In FY 2009, EBSA closed 3,669 civil investigations, with 2,833 (77.21%) resulting in monetary results for plans or other corrective action.
“Civil Investigation Statistics Demonstrate Success In Targeting” Employee Benefit Security Administration Fact Sheet
The EBSA cites its targeting protocols as contributing to the success of enforcement efforts against ERISA plans and fiduciaries during 2009. The news release does not provide information on the methods involved in the targeting process, but that information is generally described in the EBSA Enforcement Manual.
For example, regarding the sources of data indicating selection of targets for review, the manual provides:
Sources for Potential Limited Review Cases.
Computer generated compilations of selected employee benefit plans or service providers derived from reports filed with EBSA.
Information derived from detailed review and analysis of annual reports, supporting financial statements, schedules, exemption application files, ERISA section 502 complaints, and other internal EBSA sources.
Information concerning employee benefit plans or service providers derived from other governmental agencies such as the IRS, the SEC, and state insurance agencies.
Information concerning employee benefit plans or service providers derived from non-governmental sources such as newspapers, industry journals and magazines, or leads from knowledgeable parties.
Information received as a result of complaints from participants, fiduciaries, informants, or other sources in the community, other than allegations of acts against a participant or beneficiary for exercising any right to which he/she is entitled under the provisions of an employee benefit plan, or interfering with the attainment of any right to which the participant may become entitled, which should be handled as described in Chapter 43.
Compilations of selected employee benefit plans or service providers derived by using combinations of the sources listed in (1) through (5) above.
EBSA Enforcement Manual, Chapter 53, “Targeting and Limited Reviews”
Regarding group health plans, the Manual provides some specific guidance:
12. Limited Review Cases Involving Health Plans. Part 7 of ERISA was amended by four separate statutes: the Health Insurance Portability and Accountability Act of 1996 (HIPAA); the Mental Health Parity Act of 1996 (MHPA); the Newborns’ and Mothers’ Health Protection Act of 1996 (Newborns’ Act); and the Women’s Health and Cancer Rights Act of 1998 (WHCRA).
During the course of an investigation involving an ERISA-covered health plan, Investigators/Auditors will ordinarily determine whether a plan is in compliance with these statutes. An investigative guide to assist in this effort is found at Figure 3. If the investigator finds that a large firm sponsors several covered group health plans, a compliance review for each of the plans should be conducted. Claims procedures for the plan should be reviewed to determine if they are in compliance with ERISA Section 503.
A checklist of potential review items is included in the Enforcement Manual materials. That checklist can be reviewed here.
In the case of any contact by regulators, plan fiduciaries should be aware that one thing frequently leads to another. The agenda contemplated by the auditor/investigator will likely not be conveyed to the plan fiduciary in advance.
The targeting guidelines provide that:
Generally, other than stating that the purpose of the limited review is to determine whether a violation of Title I of ERISA has occurred or is about to occur, the Department has adopted the policy of not informing plan officials or others as to the basis of its investigation.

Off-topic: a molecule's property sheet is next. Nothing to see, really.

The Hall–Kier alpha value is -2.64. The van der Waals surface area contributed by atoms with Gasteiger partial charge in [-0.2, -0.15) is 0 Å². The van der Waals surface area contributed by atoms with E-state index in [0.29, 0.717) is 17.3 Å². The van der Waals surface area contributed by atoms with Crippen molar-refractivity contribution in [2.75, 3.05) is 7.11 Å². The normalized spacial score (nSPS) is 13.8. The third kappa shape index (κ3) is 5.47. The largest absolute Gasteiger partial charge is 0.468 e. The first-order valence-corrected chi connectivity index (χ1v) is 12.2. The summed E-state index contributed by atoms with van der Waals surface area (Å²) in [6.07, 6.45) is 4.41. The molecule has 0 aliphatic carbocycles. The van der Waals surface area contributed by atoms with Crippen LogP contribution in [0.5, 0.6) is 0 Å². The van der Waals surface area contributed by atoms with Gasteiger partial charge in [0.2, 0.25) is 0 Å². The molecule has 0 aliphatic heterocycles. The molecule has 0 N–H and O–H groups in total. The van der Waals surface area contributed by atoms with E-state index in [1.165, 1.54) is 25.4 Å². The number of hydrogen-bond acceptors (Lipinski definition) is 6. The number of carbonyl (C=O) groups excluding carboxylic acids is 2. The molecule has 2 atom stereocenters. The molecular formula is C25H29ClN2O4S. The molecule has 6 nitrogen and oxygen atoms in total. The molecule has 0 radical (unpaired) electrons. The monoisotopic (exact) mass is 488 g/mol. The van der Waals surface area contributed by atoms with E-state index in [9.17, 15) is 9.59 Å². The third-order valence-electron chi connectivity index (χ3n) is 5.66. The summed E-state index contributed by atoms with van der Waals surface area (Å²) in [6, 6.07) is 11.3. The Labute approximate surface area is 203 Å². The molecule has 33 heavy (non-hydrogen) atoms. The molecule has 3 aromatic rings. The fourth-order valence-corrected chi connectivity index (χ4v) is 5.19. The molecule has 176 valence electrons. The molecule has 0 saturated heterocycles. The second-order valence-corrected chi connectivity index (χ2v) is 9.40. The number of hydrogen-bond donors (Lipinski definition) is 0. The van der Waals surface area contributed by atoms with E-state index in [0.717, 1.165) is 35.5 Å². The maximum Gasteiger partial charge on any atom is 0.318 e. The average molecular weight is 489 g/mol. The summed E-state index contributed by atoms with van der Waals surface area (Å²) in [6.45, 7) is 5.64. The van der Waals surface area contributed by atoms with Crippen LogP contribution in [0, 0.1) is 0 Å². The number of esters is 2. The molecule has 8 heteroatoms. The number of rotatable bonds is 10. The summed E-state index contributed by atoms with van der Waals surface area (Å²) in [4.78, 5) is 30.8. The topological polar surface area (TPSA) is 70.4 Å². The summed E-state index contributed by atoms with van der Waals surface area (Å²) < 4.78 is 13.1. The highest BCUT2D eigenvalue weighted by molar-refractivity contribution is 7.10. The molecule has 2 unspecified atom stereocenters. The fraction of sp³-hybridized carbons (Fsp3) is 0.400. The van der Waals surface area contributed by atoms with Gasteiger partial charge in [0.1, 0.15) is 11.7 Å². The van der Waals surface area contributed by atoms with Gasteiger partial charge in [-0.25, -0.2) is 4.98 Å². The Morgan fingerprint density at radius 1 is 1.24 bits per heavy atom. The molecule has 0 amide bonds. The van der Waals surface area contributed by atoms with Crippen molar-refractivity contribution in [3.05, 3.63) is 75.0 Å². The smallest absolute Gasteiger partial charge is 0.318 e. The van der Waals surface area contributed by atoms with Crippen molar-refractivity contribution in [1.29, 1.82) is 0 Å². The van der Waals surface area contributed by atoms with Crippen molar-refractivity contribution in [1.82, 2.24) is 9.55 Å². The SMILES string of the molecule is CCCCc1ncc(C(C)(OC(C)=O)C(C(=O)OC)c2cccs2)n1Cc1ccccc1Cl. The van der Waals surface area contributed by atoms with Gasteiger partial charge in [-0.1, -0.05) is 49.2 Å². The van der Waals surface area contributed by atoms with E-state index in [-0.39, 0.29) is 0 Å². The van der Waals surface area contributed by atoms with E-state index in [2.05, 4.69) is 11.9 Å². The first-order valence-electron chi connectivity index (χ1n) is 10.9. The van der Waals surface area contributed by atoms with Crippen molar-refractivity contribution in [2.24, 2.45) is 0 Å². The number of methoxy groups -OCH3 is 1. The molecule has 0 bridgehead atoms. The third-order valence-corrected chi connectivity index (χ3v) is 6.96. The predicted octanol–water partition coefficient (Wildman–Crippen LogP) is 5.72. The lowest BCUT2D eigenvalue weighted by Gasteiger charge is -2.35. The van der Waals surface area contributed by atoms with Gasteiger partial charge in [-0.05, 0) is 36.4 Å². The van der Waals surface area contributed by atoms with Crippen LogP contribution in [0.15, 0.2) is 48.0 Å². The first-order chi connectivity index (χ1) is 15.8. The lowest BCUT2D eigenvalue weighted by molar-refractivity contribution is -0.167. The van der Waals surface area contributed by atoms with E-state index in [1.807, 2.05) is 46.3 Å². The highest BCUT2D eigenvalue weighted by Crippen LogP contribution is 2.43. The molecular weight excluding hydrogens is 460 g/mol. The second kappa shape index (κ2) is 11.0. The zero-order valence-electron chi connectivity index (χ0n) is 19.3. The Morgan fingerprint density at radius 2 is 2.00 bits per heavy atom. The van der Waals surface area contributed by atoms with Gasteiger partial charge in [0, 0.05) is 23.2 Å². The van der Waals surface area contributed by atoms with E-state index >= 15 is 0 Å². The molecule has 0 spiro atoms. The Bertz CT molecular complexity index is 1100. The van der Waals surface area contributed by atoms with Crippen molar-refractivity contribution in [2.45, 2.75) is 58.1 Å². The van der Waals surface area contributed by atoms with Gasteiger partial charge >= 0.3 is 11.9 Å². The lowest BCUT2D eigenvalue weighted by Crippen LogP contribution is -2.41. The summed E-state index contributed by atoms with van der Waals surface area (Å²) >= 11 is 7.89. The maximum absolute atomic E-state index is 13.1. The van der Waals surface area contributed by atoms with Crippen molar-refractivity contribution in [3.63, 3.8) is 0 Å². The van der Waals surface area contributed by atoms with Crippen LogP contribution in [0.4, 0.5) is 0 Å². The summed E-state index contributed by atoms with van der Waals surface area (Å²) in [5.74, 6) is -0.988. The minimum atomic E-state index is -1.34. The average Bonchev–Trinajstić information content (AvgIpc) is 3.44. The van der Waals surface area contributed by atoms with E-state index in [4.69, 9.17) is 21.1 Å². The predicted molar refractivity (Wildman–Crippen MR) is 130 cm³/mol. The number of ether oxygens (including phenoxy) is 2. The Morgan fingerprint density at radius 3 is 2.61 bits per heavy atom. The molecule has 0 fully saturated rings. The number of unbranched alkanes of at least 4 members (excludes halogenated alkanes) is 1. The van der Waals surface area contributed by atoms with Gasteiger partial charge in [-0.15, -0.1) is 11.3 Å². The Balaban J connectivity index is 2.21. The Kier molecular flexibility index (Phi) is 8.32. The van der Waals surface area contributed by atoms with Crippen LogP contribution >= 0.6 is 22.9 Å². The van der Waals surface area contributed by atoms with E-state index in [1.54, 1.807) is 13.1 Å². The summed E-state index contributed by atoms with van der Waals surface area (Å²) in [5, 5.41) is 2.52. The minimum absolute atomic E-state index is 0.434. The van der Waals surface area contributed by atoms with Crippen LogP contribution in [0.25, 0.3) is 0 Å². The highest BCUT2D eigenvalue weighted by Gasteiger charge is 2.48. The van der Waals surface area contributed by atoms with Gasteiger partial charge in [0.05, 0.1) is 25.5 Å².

The limited review (Program 53) is designed to expedite a decision on conversion of the case to a more serious review, such as a fiduciary violation investigation (Program 48).
The sole objective of a Program 53 case is to look at one or more issues and to determine whether to convert the case to a Program 48 case or to conclude the inquiry as quickly as possible. . .
In those instances where the limited review case identifies violations in areas such as bonding, reporting and disclosure, improper administrative practices of a de minimis nature, or prohibited transaction(s) already corrected, the case should generally remain as a Program 53.
A voluntary compliance letter will issue on matters of a de minimis nature whereby the plan is given an opportunity to correct minor violations.
In cases where fiduciary violations are found or suspected the plan is to be advised and follow up action will be taken.
In the case of potential criminal violations, the Manual provides as follows:
Apparent Criminal Violations Found.
Whenever the limited review case uncovers evidence of possible criminal violation(s), the assigned Investigator/Auditor must apprise the group supervisor at the earliest possible time. Normally, the civil case will proceed and no investigation of the criminal case will be performed until the RD has decided whether and by whom such criminal investigation(s) will be conducted.
Note: Plan fiduciaries should be aware of the stage and scope of the audit based upon the targeting criteria provided in the Enforcement Manual. The investigator is under no obligation to apprise the fiduciary of these matters, but some indication can be inferred from the nature of the inquiries as suggested by a review of the excerpts noted above from the targeting protocols. Completion of a civil case before a criminal investigation obviously poses serious risks to the targets of the audit. Therefore, plan fiduciaries and counsel must be alert to the intentions of the investigator and make appropriate judgments as to the risks posed in the course of the investigation.